How Germaphobia and Mysophobia Can Change Your Life
We all have that one friend that lectures us on the dangers of germs. They’re constantly hounding us to clean our phones and forcing us to put out our hands for a dose of pre-meal hand sanitizer. We may think they’re crazy, but let’s be honest; being that clean MUST be healthy, right? Germs make us sick and are something to fear for the most part. You’d think trying to avoid simple exposures would be more beneficial than good.
The true mystery is if these germaphobes are more hygienic than the rest of us disgusting fools, or if they’re actually as ridiculous as we perceive them to be. I sway back and forth between wanting to adapt some of my germaphobe friends’ habits and ignoring their obsessive behavior. But where is the line drawn? How can you tell if someone is just very hygienic or actually suffering from something comparable to OCD?
When It’s Reasonable
There are plenty of habits that these “germaphobes” have picked up that are probably more reasonable than concerning. Behaviors like cleaning your phone, the gas pump, and avoiding touching the grimy hotel bed comforters have actually been proven to be excellent practices to prevent from exposing yourself to unwated germs.
Keeping It Kleen reported that cellphones have 18 times more bacteria than a toilet seat handle. Gross, right? Tens of thousands of germs can be found on almost every surface of these gadgets. We carry something around with us everywhere that is actually more unsanitary than visiting a public bathroom in a gas station. Yahoo News’s Article “7 Germaphobe Habits Everyone Should Follow” reports that, according to a Kimberly-Clark Professional study, gas pumps are probably one of the most unsanitary surfaces that we can touch. If you think about how many people touch and grab those things everyday combined with how little those handles are cleaned, it makes sense why people put a wipe in-between their hands and the pump.
Same applies to subways: imagine the microbes that can be found on the poles and seats. Being in New York and noticing how many times my hands transfer back and forth between my phone and the surfaces of the subway makes me really mad about not bringing hand sanitizer with me.
When It’s A Little Much
Like most things, too much of anything is not always good. The need to keep yourself guarded from harmful bacteria is an understandable behavior, but becoming obsessed and becoming fearful of germs may be caused by something more than just practicing good hygiene.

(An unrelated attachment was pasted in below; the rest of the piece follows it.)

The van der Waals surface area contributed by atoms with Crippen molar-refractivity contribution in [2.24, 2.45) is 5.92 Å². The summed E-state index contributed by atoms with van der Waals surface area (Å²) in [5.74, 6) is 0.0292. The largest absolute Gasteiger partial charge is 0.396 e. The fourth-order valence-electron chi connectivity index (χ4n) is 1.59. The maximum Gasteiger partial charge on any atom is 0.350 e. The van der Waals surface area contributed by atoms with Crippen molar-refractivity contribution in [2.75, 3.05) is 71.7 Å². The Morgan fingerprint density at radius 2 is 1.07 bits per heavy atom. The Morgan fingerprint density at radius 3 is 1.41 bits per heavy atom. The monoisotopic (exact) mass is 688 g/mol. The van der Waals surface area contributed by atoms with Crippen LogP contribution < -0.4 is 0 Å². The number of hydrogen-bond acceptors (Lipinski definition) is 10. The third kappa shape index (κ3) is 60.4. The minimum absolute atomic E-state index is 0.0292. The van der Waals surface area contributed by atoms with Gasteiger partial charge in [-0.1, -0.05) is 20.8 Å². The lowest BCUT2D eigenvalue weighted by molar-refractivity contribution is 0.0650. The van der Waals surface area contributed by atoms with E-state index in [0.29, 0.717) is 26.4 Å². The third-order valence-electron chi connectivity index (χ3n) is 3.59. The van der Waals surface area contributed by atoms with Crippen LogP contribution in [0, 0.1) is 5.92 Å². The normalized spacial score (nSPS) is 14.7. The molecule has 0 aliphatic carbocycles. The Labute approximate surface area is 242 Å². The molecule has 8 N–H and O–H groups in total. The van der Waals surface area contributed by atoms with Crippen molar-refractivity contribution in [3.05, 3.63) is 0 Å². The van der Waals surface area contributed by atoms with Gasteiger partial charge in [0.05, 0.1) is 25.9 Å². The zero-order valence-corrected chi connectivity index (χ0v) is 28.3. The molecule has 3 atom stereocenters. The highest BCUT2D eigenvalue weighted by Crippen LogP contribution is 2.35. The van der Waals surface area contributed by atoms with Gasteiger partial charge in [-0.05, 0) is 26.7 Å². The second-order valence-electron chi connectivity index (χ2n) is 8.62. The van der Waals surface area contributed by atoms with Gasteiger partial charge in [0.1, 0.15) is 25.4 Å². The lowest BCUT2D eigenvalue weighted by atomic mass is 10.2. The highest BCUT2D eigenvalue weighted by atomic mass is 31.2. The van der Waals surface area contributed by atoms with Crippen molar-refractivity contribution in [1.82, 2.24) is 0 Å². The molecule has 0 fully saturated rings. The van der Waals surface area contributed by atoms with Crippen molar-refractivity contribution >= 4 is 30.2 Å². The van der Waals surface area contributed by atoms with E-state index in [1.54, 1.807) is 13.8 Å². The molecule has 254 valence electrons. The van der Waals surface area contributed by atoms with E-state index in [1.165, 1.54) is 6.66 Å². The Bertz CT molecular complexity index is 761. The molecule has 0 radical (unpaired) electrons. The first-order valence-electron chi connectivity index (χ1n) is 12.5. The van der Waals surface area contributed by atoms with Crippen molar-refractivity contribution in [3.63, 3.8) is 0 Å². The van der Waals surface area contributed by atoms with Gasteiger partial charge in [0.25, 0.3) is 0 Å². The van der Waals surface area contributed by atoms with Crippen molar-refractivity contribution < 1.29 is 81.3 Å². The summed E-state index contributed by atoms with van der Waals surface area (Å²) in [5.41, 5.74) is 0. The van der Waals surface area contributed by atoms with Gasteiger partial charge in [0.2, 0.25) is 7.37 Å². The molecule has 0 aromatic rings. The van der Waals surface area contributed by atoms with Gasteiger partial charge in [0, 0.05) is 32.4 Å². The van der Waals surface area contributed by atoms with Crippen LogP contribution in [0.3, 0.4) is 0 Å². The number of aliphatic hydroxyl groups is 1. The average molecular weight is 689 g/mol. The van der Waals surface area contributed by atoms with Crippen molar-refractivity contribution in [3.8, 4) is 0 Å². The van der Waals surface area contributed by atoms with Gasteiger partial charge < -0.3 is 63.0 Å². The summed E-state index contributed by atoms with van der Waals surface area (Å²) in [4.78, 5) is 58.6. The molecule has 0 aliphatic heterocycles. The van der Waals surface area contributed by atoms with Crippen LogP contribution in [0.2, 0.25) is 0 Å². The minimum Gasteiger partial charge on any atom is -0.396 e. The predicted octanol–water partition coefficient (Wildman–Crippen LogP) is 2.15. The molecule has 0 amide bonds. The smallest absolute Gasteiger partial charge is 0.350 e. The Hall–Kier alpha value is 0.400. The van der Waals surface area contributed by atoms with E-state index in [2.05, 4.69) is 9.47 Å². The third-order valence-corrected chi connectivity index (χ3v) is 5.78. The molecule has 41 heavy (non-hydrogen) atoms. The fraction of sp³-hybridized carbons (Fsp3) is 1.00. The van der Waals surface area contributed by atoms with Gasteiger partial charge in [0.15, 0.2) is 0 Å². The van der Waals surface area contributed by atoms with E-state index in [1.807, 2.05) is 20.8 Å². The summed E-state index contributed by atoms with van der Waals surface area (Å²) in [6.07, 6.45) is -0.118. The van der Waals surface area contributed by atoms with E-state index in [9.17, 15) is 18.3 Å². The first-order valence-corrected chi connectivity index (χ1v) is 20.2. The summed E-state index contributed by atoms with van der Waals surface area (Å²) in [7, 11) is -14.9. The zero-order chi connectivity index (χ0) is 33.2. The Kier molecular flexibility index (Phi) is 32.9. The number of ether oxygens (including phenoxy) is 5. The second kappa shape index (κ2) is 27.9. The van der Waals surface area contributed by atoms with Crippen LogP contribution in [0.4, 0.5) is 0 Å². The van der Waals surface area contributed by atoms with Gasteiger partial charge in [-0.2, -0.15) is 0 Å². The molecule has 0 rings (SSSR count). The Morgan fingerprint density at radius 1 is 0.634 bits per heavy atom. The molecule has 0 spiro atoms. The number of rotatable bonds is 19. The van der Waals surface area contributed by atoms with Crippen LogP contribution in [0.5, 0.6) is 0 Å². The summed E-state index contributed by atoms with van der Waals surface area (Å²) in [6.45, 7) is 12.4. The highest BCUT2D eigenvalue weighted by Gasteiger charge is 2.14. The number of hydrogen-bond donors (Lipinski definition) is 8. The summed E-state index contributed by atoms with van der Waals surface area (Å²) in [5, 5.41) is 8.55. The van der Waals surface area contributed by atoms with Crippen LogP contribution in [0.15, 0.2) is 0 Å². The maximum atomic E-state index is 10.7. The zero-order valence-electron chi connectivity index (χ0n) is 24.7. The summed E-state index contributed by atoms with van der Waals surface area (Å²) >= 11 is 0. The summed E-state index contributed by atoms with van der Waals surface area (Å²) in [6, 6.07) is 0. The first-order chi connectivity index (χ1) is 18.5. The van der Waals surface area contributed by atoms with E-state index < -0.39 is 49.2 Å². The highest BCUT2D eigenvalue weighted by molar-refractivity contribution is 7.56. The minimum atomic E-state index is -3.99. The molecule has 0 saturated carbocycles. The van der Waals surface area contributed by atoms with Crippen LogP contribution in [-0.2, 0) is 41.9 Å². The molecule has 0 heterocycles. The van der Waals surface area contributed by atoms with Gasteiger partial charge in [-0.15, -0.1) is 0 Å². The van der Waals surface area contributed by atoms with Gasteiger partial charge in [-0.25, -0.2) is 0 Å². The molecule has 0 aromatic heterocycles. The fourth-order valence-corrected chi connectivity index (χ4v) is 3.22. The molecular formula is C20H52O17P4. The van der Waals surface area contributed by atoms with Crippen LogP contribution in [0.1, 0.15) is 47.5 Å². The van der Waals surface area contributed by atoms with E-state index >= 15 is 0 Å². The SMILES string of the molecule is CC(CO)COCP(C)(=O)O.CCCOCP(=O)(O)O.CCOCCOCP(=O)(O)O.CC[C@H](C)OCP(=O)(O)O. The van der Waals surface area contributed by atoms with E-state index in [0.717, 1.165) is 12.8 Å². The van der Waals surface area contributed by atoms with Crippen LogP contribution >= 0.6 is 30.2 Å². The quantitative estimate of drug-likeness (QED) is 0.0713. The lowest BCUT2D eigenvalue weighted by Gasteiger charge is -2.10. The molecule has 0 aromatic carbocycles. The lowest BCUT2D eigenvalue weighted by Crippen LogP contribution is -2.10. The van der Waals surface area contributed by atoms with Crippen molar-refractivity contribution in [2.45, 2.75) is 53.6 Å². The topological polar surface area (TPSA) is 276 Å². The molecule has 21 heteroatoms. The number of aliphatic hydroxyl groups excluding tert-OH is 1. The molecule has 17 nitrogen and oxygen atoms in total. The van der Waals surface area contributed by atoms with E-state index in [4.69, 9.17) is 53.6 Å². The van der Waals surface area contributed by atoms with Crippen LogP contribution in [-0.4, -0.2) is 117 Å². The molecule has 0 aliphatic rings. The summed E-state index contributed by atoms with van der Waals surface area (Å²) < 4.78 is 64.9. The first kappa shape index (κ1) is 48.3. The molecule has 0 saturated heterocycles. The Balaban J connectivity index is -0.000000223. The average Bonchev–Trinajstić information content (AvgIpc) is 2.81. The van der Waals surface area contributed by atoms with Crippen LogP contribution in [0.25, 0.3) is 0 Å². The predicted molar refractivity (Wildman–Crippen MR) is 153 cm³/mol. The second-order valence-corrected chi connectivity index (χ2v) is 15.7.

According to National Institute of Mental Health, a fear of germs and/or dirt (Mysophobia) can be a sign of Obsessive Compulsive Disorder. Recall the show Monk, a show about a brilliant detective and the poster child for OCD. He constantly repeated patterns and routines some of which included the avoidance of germs.
NIMH reports that over 2.2 people in America suffer from OCD, and perhaps more if we count all those undiagnosed. People with Mysophobia are not just wiping off counters or washing their hands because it’s good practice, but because it’s a compulsion and a legitimate fear of being contaminated. Becoming anxious at the thought of being contaminated with germs, cleaning despite knowing it’s excessive and unnecessary, and living in a Lysol bubble whilst letting this obsession affect your daily life are all symptoms of someone with true Mysophobia. Being scared of going out with your friends because you know you’ll be in possible contact with germs is not normal behavior.
Are Germs Something to Fear At All?
According to TIME magazine, about 8 billion pathogens live amongst and on us. They are everywhere, have always been everywhere, and are a part of our life. Being said, research has proven that not all of these microbes are bad for us. In fact, a good amount of them are good for us, and responsible for how our body functions.
We must be aware of the fact that being exposed to germs is an every day occurrence, and unavoidable. Yes, some of the germs out there are bad, but only a small percentage. Overall, they are what keep our immune systems strong. If we kept our distances from EVERY single germ out there for a couple years (pretty much live in a straight jacket) and then walk into a “germ-infested” room, we’d never stand a chance. Obviously, practicing good hygiene is a smart way to avoid common exposures to disease, but needing to stay as clean as possible past the point of reason may be more unhealthy than catching the common cold from sharing a cup of water with your friend.